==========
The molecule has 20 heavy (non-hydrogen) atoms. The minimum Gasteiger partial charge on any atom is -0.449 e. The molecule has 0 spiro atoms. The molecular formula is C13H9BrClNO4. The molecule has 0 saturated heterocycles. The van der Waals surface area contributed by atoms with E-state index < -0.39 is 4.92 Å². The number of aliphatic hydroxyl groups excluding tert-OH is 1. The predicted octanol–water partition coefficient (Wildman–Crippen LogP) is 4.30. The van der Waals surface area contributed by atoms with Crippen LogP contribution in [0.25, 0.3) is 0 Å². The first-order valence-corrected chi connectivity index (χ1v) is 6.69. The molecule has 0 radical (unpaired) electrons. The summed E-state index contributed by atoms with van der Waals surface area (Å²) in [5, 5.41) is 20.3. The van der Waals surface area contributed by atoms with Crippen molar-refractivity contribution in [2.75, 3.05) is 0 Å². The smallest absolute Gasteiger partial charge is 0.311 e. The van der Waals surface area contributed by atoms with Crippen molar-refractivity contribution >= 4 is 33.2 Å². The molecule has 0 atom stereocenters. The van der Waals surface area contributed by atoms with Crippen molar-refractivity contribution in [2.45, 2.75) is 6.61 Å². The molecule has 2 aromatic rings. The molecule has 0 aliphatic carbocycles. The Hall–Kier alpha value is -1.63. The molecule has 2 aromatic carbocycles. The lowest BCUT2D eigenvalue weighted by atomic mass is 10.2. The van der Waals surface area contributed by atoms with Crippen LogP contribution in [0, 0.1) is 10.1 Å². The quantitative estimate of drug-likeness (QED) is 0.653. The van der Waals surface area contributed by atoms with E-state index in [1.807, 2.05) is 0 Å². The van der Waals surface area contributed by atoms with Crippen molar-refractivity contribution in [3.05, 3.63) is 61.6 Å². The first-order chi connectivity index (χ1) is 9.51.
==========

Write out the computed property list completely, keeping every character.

The molecule has 20 heavy (non-hydrogen) atoms. The minimum Gasteiger partial charge on any atom is -0.449 e. The molecule has 0 spiro atoms. The molecular formula is C13H9BrClNO4. The molecule has 0 saturated heterocycles. The van der Waals surface area contributed by atoms with E-state index < -0.39 is 4.92 Å². The number of aliphatic hydroxyl groups excluding tert-OH is 1. The predicted octanol–water partition coefficient (Wildman–Crippen LogP) is 4.30. The van der Waals surface area contributed by atoms with Crippen LogP contribution in [0.25, 0.3) is 0 Å². The first-order valence-corrected chi connectivity index (χ1v) is 6.69. The molecule has 0 radical (unpaired) electrons. The summed E-state index contributed by atoms with van der Waals surface area (Å²) in [5, 5.41) is 20.3. The van der Waals surface area contributed by atoms with Crippen molar-refractivity contribution in [2.75, 3.05) is 0 Å². The smallest absolute Gasteiger partial charge is 0.311 e. The van der Waals surface area contributed by atoms with Crippen molar-refractivity contribution >= 4 is 33.2 Å². The molecule has 0 atom stereocenters. The van der Waals surface area contributed by atoms with Crippen molar-refractivity contribution in [2.45, 2.75) is 6.61 Å². The molecule has 2 aromatic rings. The molecule has 0 aliphatic carbocycles. The Hall–Kier alpha value is -1.63. The molecule has 2 aromatic carbocycles. The lowest BCUT2D eigenvalue weighted by atomic mass is 10.2. The van der Waals surface area contributed by atoms with Crippen LogP contribution in [0, 0.1) is 10.1 Å². The quantitative estimate of drug-likeness (QED) is 0.653. The van der Waals surface area contributed by atoms with E-state index in [1.807, 2.05) is 0 Å². The van der Waals surface area contributed by atoms with Crippen molar-refractivity contribution in [3.05, 3.63) is 61.6 Å². The first-order chi connectivity index (χ1) is 9.51.